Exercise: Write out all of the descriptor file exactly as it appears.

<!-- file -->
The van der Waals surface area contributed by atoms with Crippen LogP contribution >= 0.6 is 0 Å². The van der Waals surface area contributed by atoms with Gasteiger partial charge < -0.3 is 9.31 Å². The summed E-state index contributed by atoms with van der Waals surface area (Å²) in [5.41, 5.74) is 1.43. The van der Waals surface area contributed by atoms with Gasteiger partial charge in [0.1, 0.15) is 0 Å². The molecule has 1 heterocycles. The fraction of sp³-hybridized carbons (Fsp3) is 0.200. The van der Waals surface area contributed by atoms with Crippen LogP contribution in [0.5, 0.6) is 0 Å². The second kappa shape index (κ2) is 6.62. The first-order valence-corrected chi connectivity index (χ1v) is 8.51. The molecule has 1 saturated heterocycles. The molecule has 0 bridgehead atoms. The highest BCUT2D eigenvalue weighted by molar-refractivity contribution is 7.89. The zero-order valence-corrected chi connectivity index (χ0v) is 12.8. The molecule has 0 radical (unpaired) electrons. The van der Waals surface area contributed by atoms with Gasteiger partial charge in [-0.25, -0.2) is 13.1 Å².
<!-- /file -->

The van der Waals surface area contributed by atoms with Crippen LogP contribution >= 0.6 is 0 Å². The van der Waals surface area contributed by atoms with Gasteiger partial charge < -0.3 is 9.31 Å². The summed E-state index contributed by atoms with van der Waals surface area (Å²) in [5.41, 5.74) is 1.43. The van der Waals surface area contributed by atoms with Gasteiger partial charge in [0.1, 0.15) is 0 Å². The molecule has 1 heterocycles. The fraction of sp³-hybridized carbons (Fsp3) is 0.200. The van der Waals surface area contributed by atoms with Crippen LogP contribution in [0.5, 0.6) is 0 Å². The second kappa shape index (κ2) is 6.62. The first-order valence-corrected chi connectivity index (χ1v) is 8.51. The molecule has 1 saturated heterocycles. The molecule has 0 bridgehead atoms. The highest BCUT2D eigenvalue weighted by molar-refractivity contribution is 7.89. The zero-order valence-corrected chi connectivity index (χ0v) is 12.8. The molecule has 0 radical (unpaired) electrons. The van der Waals surface area contributed by atoms with Gasteiger partial charge in [-0.25, -0.2) is 13.1 Å².